Hearing What is Not Said in an Interview

Over the years, I have enjoyed studying people and how body language is used to convey a non-verbal message. In my profession, a critical component of the job is the ability to read people, and make no mistake, a lot is communicated through people’s expressions or gestures. As Peter Drucker said, “The most important thing in communication is hearing what is not said.”

Funny thing is, we are all experts in using body language we just aren’t great at reading it.  Sure, we know pursed lips and a scowled face likely indicates anger. We also know someone with a big smile is probably happy. Expressions such as these are universally accepted. What is harder to determine is if someone is lying.  How great would it be if we could decipher someone’s true thoughts or feelings simply by watching them? Well, I’m here to say you can.  In fact, nonverbal communication also called kinesics is so valuable it is heavily utilized by the FBI, police, and military during interrogations and investigations. Why? Because every “BODY” is saying something. So, you might be wondering, why is this important for me, the job seeker? As a career coach I want you to land that next job. To get that job, you must make it through an interview. There is a lot of valuable information conveyed with nonverbal cues in that setting. Let’s look at the interview process.


You have accepted the interview and are excited about the potential of getting the job.  You are a bit anxious about the interview, but you believe you have done everything right.  You have done your interview prep work, have all your materials ready should the interviewer request something, and are dressed professionally. You head out the door. You arrive 10 minutes early for the interview, and are polite to the receptionist while checking in. Now, you wait.  As you sit waiting for the interview to begin, you mentally prepare for any questions that may arise.  At that moment, situational awareness should kick in and you should start noticing body language. Truth is, the biggest part of the interview happens before it even begins. You should start by paying attention to the interviewer’s actions. Here’s what you should watch:

  • As you enter the interview room does the interviewer make immediate eye contact, wave you in with an open hand and a smile? Yes! This is a good sign. The interviewer is genuinely pleased you are there and open to hearing what you have to say.
  • As you enter the interview room does the interviewer avoid eye contact while remaining firmly back in their chair with arms crossed and lips tightened on one side? Yes! This is an indicator the interviewer is merely going through the motions. The interviewer does not want to be there and will not be open to hearing anything you have to say. Most common reason tends to be that he/she may already have another candidate in mind and is simply fulfilling a requirement.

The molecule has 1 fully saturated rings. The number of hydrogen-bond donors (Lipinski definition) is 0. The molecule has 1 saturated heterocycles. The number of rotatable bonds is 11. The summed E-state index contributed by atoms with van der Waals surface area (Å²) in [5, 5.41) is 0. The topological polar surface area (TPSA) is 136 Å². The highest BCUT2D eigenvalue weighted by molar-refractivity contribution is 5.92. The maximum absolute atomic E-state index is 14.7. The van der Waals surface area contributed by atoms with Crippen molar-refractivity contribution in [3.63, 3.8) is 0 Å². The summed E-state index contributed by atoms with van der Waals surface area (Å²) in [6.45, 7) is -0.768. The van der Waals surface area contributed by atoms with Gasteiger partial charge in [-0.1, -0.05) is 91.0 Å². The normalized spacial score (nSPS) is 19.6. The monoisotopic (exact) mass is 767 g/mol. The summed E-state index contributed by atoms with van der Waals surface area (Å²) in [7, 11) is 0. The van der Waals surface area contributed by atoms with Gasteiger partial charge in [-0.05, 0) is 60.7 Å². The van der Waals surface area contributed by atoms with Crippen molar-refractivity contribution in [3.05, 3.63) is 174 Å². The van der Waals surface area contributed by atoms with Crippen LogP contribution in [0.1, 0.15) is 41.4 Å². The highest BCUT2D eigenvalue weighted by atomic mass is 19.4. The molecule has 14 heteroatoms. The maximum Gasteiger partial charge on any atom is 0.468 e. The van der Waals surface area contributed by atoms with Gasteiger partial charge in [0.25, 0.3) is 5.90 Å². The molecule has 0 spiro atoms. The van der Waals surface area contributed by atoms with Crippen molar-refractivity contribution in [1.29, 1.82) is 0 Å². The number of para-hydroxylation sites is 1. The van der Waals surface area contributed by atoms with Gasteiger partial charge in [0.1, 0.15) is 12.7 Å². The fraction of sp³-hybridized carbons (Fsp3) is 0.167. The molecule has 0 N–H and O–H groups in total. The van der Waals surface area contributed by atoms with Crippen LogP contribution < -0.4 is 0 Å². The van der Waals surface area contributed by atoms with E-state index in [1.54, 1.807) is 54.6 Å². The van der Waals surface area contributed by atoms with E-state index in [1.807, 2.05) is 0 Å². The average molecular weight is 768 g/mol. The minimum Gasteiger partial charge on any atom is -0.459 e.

Individually or collectively, nonverbal clues provide insight into the person’s mood which can help you navigate the interview with better results. Here are additional things to watch as you go through the interview. The interviewer:

  • Stops taking notes = I’m bored with you
  • Smirks or raises an eyebrow = I disagree with you
  • Reads your resume the entire interview = I don’t want to be here
  • Mirrors your body language = I am interested in what you have to say
  • Nods or tilts head forward slightly = I agree, I like where you are going
  • Repeats phrases = I agree with your response

Conversely, you must also pay attention to what messages your nonverbal cues are conveying. As you prepare for an upcoming interview I offer the following tips:

  • Handshake: The handshake is often how many interviews begin. Strive to engage the other person’s hand firmly without applying to much pressure. Also, avoid trying to demonstrate your strength by squeezing so tightly you hurt the other person, but also avoid a limp handshake. Tip: if you have sweaty palms, consider keeping a tissue or handkerchief in your pocket.
  • Facial Expressions: When walking into the room, acknowledge the interviewer(s) with a smile. This conveys you are happy to be there and appreciate the opportunity
  • Posture: Sit upright in your chair with proper posture. This conveys the message you are comfortable and feel confident. Alternatively, slouching in the chair could be a signal to the interviewer that you are unprepared or sloppy
  • Eye Contact: Make eye contact without making them or you feel uncomfortable. Do not stare continuously in their eyes and avoid rapid eye movements darting all over. Eye contact says your confident. Staring continuously makes people want to depart quickly.

While nonverbal communication has much more to offer, it is my sincere hope these tips will help you feel more confident in the interview and land you that dream job. If you have any other insights or personal experience you would like to share I encourage you to do so by replying in the comment section.

As always, I am cheering for you!


Dr. Jeannine Bennett is the founder and CEO for Vision to Purpose, an organization dedicated to helping individuals and businesses succeed through the offering of tailored career, life and business solutions.

Need a resume writer? How about a career coach? Perhaps a business consultant? Look no further, Dr. Bennett and the Vision to Purpose team can help! You can learn more about Dr. Bennett and Vision to Purpose by visiting

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